In its latest purchase of high-tech companies, Google has acquired a manufacturer of solar-powered drones that can stay in the air almost indefinitely, relaying broadband Internet connection to remote areas. It is seen as yet another step in the U.S. based Web giant’s bid to bring Internet to the whole world. VOA’s George Putic reports.
Video

Video Ray Bonneville Sings the Blues and More on New CD

Singer/songwriter Ray Bonneville has released a new CD called “Easy Gone” with music that reflects his musical and personal journey from French-speaking Canada to his current home in Austin,Texas. The eclectic artist’s fan base extends from Texas to various parts of North America and Europe. VOA’s Greg Flakus reports from Austin.
Video

Video Millions Labor in Pakistan's Informal Economy

The World Bank says that in Pakistan, roughly 70 percent work in the so-called informal sector, a part of the economy that is unregulated and untaxed. VOA's Sharon Behn reports from Islamabad on how the informal sector impact's the Pakistani economy.
Video

Video Passover Celebrates Liberation from Bondage

Jewish people around the world are celebrating Passover, a commemoration of their liberation from slavery in Egypt more than 3,300 years ago. According to scripture, God helped the Jews, led by Moses, escape bondage in Egypt and cross the Red Sea into the desert. Zlatica Hoke reports that the story of the Jewish Exodus resonates with other people trying to escape slave-like conditions.
Video

Video Police Pursue Hate Crime Charges Against Kansas Shooting Suspect

Prosecutors are sifting through the evidence in the wake of Sunday’s shootings in a suburb of Kansas City, Missouri that left three people dead. A suspect in the shootings taken into custody is a white supremacist. As VOA’s Kane Farabaugh reports, he was well-known to law enforcement agencies and human rights groups alike.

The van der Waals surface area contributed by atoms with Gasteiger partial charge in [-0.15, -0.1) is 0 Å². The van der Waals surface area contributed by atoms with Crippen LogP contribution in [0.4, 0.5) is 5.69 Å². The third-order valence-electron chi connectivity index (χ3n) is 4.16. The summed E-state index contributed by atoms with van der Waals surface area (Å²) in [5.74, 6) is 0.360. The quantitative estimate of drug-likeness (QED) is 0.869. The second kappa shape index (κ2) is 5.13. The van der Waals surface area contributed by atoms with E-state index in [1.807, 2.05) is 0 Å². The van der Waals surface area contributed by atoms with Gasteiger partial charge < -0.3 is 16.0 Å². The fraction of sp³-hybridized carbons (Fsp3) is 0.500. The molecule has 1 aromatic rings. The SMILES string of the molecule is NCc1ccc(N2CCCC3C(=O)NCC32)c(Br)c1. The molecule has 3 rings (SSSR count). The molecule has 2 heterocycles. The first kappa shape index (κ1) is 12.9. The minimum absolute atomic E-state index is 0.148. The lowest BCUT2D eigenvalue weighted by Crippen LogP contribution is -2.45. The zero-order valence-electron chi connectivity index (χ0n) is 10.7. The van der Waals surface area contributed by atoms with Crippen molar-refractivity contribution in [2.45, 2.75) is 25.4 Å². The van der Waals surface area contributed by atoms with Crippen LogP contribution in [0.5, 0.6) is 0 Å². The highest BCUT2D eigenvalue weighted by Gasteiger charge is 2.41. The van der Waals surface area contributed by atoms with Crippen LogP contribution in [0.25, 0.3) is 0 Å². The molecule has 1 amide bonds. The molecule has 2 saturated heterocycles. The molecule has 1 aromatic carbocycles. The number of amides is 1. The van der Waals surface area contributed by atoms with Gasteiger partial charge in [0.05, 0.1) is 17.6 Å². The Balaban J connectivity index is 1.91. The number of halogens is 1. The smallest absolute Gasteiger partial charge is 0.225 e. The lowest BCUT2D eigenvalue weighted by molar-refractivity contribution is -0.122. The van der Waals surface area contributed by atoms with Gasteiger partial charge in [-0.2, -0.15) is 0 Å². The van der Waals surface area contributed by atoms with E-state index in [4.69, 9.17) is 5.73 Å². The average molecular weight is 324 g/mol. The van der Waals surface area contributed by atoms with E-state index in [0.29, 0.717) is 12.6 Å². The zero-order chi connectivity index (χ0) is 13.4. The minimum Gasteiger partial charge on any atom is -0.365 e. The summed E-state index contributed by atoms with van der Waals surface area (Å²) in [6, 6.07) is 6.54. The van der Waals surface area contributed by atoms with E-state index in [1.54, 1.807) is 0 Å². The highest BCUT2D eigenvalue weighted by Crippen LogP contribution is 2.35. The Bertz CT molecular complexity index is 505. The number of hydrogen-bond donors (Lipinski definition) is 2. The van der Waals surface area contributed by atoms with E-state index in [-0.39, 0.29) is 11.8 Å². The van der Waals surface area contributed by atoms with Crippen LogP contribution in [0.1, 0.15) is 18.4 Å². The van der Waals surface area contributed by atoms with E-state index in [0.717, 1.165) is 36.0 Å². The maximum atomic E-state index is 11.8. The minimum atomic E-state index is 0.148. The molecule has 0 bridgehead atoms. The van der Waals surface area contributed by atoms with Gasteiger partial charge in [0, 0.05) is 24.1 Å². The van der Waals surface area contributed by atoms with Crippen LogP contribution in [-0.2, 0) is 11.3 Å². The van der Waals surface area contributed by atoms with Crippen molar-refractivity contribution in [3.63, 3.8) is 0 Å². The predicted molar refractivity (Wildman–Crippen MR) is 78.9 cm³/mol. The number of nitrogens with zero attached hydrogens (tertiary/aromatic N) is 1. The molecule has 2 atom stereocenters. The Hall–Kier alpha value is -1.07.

Video

Video In Eastern Ukraine, Pro-unity Activists Emerge from Shadows

Amid the pro-Russian uprisings in eastern Ukraine, there is a large body of activists who support Ukrainian unity and reject Russian intervention. Their activities have remained largely underground, but they are preparing to take on their pro-Moscow opponents, as Henry Ridgwell reports from the eastern city of Donetsk.
Video

Video Basket Maker’s Skills Have World Reach

A prestigious craft show in the U.S. capital offers one-of-a-kind creations by more than 120 artists working in a variety of media. As VOA’s Julie Taboh reports from Washington, one artist lucky enough to be selected says sharing her skills with women overseas is just as significant.
Video

Video UN Report Urges Speedier Action to Avoid Climate Disaster

A new United Nations report says the world must switch from fossil fuels to cleaner energy sources to control the effects of climate change. The Intergovernmental Panel on Climate Change released the report (Sunday) following a meeting of scientists and government representatives in Berlin. The comprehensive review follows two recent IPCC reports that detail the certainty of climate change, its impacts and in this most recent report what to do about it. VOA’s Rosanne Skirble has the details.
AppleAndroid